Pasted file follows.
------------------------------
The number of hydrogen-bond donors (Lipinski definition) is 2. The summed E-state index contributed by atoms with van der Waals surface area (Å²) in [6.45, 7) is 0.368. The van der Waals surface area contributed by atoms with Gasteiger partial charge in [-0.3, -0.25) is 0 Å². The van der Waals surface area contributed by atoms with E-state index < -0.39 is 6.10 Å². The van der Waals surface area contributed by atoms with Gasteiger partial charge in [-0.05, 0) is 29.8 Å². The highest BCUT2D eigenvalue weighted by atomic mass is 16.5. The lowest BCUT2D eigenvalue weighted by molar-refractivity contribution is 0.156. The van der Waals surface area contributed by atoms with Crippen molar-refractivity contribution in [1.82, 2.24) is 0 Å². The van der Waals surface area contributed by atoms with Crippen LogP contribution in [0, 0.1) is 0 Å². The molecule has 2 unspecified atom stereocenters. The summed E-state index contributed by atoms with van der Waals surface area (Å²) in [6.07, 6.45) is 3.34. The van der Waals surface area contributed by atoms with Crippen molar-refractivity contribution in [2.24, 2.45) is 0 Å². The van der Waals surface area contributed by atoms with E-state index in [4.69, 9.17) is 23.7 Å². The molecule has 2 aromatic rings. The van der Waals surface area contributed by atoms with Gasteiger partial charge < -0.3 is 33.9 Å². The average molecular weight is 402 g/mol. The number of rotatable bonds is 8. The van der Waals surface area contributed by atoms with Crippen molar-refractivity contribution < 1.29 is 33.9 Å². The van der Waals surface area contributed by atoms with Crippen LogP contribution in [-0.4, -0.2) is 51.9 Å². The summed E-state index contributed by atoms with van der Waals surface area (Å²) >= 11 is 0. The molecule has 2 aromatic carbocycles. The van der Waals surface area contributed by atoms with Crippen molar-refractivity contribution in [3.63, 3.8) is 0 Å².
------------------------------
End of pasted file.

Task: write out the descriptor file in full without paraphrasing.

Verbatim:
The number of hydrogen-bond donors (Lipinski definition) is 2. The summed E-state index contributed by atoms with van der Waals surface area (Å²) in [6.45, 7) is 0.368. The van der Waals surface area contributed by atoms with Gasteiger partial charge in [-0.3, -0.25) is 0 Å². The van der Waals surface area contributed by atoms with E-state index < -0.39 is 6.10 Å². The van der Waals surface area contributed by atoms with Gasteiger partial charge in [-0.05, 0) is 29.8 Å². The highest BCUT2D eigenvalue weighted by atomic mass is 16.5. The lowest BCUT2D eigenvalue weighted by molar-refractivity contribution is 0.156. The van der Waals surface area contributed by atoms with Crippen molar-refractivity contribution in [1.82, 2.24) is 0 Å². The van der Waals surface area contributed by atoms with Crippen LogP contribution in [0, 0.1) is 0 Å². The molecule has 2 unspecified atom stereocenters. The summed E-state index contributed by atoms with van der Waals surface area (Å²) in [6.07, 6.45) is 3.34. The van der Waals surface area contributed by atoms with Crippen molar-refractivity contribution in [2.24, 2.45) is 0 Å². The van der Waals surface area contributed by atoms with E-state index in [4.69, 9.17) is 23.7 Å². The molecule has 2 aromatic rings. The van der Waals surface area contributed by atoms with Gasteiger partial charge < -0.3 is 33.9 Å². The average molecular weight is 402 g/mol. The number of rotatable bonds is 8. The van der Waals surface area contributed by atoms with Crippen molar-refractivity contribution < 1.29 is 33.9 Å². The van der Waals surface area contributed by atoms with Crippen LogP contribution in [-0.4, -0.2) is 51.9 Å². The summed E-state index contributed by atoms with van der Waals surface area (Å²) >= 11 is 0. The molecule has 2 aromatic carbocycles. The van der Waals surface area contributed by atoms with Crippen molar-refractivity contribution in [3.63, 3.8) is 0 Å².